We began this blog upon witnessing the dearth of digital scholarship on Latin American art and visual culture.  The rich vernacular and avant-garde visual traditions of Latin America often become relegated to a few sound bytes or tacked on as footnotes to Eurocentric master narratives of art history.  These same tropes often become reproduced on the internet, despite its promise as a relatively democratized space for the exchange of information and ideas.  And if you don’t believe us, consider what happens when you type “Aztec” into google:

What happens when you type "Aztec" into google.

Only three terms down the list we start to see references to sweaters, folk bands, cars, cardigans, and leggings.  This blog probably won’t be able to change google’s suggested search terms.  But it can help to dismantle prevailing misconceptions about Latin American art and cultivate a space for progressive and accessible public scholarship.  The contributions here bring new voices and perspectives to the study of Latin America’s artistic patrimony from the pre-Columbian era to the present day, shedding light on the dynamism of the visual traditions of Latin America and its diaspora.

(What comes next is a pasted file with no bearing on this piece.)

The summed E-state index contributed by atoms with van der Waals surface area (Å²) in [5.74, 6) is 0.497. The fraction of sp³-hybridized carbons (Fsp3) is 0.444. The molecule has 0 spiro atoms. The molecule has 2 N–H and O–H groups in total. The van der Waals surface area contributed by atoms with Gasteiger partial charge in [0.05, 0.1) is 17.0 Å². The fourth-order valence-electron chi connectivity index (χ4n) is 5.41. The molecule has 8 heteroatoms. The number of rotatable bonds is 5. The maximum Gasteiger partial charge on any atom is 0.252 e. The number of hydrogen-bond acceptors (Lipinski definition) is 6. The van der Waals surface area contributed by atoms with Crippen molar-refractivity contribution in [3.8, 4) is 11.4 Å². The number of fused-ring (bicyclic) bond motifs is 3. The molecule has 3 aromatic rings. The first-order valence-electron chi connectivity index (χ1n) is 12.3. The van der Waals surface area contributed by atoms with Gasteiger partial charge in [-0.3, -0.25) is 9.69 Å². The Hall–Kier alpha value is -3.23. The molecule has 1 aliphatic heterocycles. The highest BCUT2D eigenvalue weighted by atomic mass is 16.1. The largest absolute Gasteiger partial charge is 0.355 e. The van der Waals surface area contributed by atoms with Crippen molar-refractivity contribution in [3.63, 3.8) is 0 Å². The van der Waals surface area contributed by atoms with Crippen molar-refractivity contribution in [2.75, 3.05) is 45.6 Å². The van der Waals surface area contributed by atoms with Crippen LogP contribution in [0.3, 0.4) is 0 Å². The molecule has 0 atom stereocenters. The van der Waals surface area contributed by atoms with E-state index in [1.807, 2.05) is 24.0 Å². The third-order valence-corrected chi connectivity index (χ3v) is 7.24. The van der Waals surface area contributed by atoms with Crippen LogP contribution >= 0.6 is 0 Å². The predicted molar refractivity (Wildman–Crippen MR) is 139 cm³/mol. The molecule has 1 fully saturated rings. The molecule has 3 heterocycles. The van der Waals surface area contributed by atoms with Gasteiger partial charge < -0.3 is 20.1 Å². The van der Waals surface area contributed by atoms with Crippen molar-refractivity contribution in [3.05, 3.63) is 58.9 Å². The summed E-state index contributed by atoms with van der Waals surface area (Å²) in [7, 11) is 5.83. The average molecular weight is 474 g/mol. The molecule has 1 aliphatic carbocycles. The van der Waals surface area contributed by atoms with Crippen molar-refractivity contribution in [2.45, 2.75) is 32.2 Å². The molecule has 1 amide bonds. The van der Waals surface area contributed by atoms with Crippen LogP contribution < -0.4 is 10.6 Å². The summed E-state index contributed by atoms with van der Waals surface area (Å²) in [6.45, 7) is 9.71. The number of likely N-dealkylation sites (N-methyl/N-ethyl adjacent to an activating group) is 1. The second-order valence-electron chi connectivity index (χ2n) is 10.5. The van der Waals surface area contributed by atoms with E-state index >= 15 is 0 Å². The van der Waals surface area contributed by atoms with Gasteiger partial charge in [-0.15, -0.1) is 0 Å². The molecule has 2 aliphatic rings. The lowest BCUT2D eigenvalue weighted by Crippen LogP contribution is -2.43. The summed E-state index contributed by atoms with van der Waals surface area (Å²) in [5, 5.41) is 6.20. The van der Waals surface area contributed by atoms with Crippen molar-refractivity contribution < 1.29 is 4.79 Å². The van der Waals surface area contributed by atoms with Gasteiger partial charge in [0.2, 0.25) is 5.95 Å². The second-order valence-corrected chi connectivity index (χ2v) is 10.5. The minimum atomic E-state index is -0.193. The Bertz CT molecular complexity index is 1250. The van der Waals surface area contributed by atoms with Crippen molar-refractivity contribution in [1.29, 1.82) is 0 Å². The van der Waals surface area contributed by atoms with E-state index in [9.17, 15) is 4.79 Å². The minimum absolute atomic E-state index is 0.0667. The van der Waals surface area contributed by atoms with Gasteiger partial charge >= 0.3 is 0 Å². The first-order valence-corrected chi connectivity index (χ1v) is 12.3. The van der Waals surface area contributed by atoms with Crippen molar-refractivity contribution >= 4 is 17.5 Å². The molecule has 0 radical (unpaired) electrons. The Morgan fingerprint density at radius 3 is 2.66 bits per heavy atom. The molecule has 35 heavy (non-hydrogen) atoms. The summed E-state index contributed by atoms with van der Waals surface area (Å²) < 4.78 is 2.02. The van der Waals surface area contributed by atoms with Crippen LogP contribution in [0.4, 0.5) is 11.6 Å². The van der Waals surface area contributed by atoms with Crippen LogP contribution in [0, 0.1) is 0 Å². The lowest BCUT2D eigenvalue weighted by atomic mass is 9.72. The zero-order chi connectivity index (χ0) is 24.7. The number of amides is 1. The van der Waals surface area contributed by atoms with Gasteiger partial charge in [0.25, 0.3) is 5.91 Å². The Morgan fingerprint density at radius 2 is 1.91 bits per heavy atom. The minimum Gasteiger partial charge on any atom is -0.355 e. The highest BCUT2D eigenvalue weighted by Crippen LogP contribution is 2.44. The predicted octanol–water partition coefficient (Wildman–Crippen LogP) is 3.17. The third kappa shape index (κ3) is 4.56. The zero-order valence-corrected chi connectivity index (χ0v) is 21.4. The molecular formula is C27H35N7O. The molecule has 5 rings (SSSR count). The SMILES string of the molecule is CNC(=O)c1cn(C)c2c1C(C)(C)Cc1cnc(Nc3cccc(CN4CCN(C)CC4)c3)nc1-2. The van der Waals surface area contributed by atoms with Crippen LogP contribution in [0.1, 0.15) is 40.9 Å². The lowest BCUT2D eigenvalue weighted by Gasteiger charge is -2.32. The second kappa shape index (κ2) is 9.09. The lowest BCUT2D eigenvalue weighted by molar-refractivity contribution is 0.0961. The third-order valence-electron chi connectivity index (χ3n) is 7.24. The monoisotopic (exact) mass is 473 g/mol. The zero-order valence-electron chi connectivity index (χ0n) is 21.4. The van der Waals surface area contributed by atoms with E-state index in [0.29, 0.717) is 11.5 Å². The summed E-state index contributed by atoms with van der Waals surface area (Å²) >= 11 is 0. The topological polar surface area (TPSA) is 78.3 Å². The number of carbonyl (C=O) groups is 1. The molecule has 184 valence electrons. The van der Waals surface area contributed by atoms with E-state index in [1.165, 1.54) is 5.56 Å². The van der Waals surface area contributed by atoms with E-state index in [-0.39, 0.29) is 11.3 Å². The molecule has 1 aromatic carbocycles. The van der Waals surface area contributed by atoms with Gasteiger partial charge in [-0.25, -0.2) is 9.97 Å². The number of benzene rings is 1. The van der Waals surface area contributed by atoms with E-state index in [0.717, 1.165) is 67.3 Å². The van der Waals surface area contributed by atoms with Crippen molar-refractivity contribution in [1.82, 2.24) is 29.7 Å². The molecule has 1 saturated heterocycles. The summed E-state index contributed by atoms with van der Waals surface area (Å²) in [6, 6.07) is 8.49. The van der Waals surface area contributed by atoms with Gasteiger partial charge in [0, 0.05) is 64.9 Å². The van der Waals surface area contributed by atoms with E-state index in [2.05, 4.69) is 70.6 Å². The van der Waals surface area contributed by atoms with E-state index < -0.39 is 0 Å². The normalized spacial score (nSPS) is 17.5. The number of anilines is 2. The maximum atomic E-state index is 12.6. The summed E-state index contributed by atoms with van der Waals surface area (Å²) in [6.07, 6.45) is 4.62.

If you are interested in contributing a post to Latin America Visualized, please contact us by sending a message through the site or at renee dot mcgarry at gmail dot com and aic42 at cornell dot edu.

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